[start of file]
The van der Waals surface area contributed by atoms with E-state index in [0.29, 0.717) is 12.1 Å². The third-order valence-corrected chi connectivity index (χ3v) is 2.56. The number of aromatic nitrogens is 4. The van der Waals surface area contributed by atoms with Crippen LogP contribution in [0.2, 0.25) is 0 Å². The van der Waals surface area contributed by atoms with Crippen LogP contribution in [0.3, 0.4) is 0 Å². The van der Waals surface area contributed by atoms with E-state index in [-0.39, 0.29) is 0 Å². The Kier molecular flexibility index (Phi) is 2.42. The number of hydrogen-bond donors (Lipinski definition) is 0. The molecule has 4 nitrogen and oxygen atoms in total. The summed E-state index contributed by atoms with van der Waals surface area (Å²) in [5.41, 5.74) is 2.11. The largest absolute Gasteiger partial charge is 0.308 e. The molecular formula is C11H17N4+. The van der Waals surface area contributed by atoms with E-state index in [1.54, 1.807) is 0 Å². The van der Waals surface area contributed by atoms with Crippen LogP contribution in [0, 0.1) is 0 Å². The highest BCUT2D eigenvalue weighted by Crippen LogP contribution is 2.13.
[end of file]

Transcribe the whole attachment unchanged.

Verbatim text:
The van der Waals surface area contributed by atoms with E-state index in [0.29, 0.717) is 12.1 Å². The third-order valence-corrected chi connectivity index (χ3v) is 2.56. The number of aromatic nitrogens is 4. The van der Waals surface area contributed by atoms with Crippen LogP contribution in [0.2, 0.25) is 0 Å². The van der Waals surface area contributed by atoms with Crippen LogP contribution in [0.3, 0.4) is 0 Å². The van der Waals surface area contributed by atoms with E-state index in [-0.39, 0.29) is 0 Å². The Kier molecular flexibility index (Phi) is 2.42. The number of hydrogen-bond donors (Lipinski definition) is 0. The molecule has 4 nitrogen and oxygen atoms in total. The summed E-state index contributed by atoms with van der Waals surface area (Å²) in [5.41, 5.74) is 2.11. The largest absolute Gasteiger partial charge is 0.308 e. The molecular formula is C11H17N4+. The van der Waals surface area contributed by atoms with E-state index in [1.54, 1.807) is 0 Å². The van der Waals surface area contributed by atoms with Crippen LogP contribution in [0, 0.1) is 0 Å². The highest BCUT2D eigenvalue weighted by Crippen LogP contribution is 2.13.